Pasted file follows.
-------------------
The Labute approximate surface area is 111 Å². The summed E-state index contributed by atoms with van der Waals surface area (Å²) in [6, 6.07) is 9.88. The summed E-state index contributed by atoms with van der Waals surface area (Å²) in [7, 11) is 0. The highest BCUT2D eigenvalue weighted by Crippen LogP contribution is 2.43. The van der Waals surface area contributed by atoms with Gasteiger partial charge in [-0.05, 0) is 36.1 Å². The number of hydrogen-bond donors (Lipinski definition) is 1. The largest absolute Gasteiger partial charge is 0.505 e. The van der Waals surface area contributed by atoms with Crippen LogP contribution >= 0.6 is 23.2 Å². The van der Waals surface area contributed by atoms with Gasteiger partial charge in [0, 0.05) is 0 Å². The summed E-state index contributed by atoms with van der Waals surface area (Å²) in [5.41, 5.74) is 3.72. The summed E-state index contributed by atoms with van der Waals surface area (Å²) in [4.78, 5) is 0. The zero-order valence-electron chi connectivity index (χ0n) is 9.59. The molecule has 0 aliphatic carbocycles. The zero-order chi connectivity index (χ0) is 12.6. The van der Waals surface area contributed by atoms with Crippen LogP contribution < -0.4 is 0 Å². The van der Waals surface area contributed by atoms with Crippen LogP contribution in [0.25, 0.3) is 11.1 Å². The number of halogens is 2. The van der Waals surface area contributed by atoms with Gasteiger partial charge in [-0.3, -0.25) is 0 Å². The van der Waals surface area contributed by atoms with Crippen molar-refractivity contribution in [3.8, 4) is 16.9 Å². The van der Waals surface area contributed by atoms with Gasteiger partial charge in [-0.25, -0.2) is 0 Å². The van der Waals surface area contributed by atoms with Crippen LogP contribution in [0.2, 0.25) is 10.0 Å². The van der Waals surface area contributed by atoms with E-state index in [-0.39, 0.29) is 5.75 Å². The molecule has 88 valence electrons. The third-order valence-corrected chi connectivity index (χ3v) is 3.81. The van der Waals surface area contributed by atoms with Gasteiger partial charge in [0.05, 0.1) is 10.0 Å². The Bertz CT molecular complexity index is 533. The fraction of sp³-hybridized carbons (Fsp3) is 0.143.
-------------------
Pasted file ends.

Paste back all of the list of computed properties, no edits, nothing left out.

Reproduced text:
The Labute approximate surface area is 111 Å². The summed E-state index contributed by atoms with van der Waals surface area (Å²) in [6, 6.07) is 9.88. The summed E-state index contributed by atoms with van der Waals surface area (Å²) in [7, 11) is 0. The highest BCUT2D eigenvalue weighted by Crippen LogP contribution is 2.43. The van der Waals surface area contributed by atoms with Gasteiger partial charge in [-0.05, 0) is 36.1 Å². The number of hydrogen-bond donors (Lipinski definition) is 1. The largest absolute Gasteiger partial charge is 0.505 e. The van der Waals surface area contributed by atoms with Crippen LogP contribution >= 0.6 is 23.2 Å². The van der Waals surface area contributed by atoms with Gasteiger partial charge in [0, 0.05) is 0 Å². The summed E-state index contributed by atoms with van der Waals surface area (Å²) in [5.41, 5.74) is 3.72. The summed E-state index contributed by atoms with van der Waals surface area (Å²) in [4.78, 5) is 0. The zero-order valence-electron chi connectivity index (χ0n) is 9.59. The molecule has 0 aliphatic carbocycles. The zero-order chi connectivity index (χ0) is 12.6. The van der Waals surface area contributed by atoms with Crippen LogP contribution < -0.4 is 0 Å². The van der Waals surface area contributed by atoms with Crippen LogP contribution in [0.25, 0.3) is 11.1 Å². The number of halogens is 2. The van der Waals surface area contributed by atoms with Gasteiger partial charge in [-0.3, -0.25) is 0 Å². The van der Waals surface area contributed by atoms with Crippen molar-refractivity contribution in [3.8, 4) is 16.9 Å². The van der Waals surface area contributed by atoms with Gasteiger partial charge in [-0.25, -0.2) is 0 Å². The van der Waals surface area contributed by atoms with Crippen LogP contribution in [0.2, 0.25) is 10.0 Å². The van der Waals surface area contributed by atoms with E-state index in [-0.39, 0.29) is 5.75 Å². The molecule has 88 valence electrons. The third-order valence-corrected chi connectivity index (χ3v) is 3.81. The van der Waals surface area contributed by atoms with Gasteiger partial charge in [0.05, 0.1) is 10.0 Å². The Bertz CT molecular complexity index is 533. The fraction of sp³-hybridized carbons (Fsp3) is 0.143.